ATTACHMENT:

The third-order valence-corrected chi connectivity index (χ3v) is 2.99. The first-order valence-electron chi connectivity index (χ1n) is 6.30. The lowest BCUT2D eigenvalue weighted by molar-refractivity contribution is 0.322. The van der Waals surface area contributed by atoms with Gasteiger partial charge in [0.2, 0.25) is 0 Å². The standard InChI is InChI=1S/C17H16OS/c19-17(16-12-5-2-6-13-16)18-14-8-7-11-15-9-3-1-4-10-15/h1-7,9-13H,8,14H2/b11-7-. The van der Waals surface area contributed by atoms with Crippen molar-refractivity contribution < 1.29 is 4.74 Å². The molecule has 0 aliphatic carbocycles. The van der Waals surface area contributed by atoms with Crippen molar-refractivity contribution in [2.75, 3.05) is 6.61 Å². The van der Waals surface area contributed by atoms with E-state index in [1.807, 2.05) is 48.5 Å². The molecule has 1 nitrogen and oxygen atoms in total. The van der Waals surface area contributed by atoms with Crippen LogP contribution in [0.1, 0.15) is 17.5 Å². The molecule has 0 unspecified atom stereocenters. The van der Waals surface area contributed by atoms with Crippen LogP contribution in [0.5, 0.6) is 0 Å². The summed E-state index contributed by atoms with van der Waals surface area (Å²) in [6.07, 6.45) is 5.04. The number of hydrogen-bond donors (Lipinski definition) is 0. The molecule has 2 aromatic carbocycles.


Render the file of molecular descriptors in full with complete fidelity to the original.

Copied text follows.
The third-order valence-corrected chi connectivity index (χ3v) is 2.99. The first-order valence-electron chi connectivity index (χ1n) is 6.30. The lowest BCUT2D eigenvalue weighted by molar-refractivity contribution is 0.322. The van der Waals surface area contributed by atoms with Gasteiger partial charge in [0.2, 0.25) is 0 Å². The standard InChI is InChI=1S/C17H16OS/c19-17(16-12-5-2-6-13-16)18-14-8-7-11-15-9-3-1-4-10-15/h1-7,9-13H,8,14H2/b11-7-. The van der Waals surface area contributed by atoms with Crippen molar-refractivity contribution < 1.29 is 4.74 Å². The molecule has 0 aliphatic carbocycles. The van der Waals surface area contributed by atoms with Crippen molar-refractivity contribution in [2.75, 3.05) is 6.61 Å². The van der Waals surface area contributed by atoms with E-state index in [1.807, 2.05) is 48.5 Å². The molecule has 1 nitrogen and oxygen atoms in total. The van der Waals surface area contributed by atoms with Crippen LogP contribution in [0.1, 0.15) is 17.5 Å². The molecule has 0 unspecified atom stereocenters. The van der Waals surface area contributed by atoms with Crippen LogP contribution in [0.5, 0.6) is 0 Å². The summed E-state index contributed by atoms with van der Waals surface area (Å²) in [6.07, 6.45) is 5.04. The number of hydrogen-bond donors (Lipinski definition) is 0. The molecule has 2 aromatic carbocycles.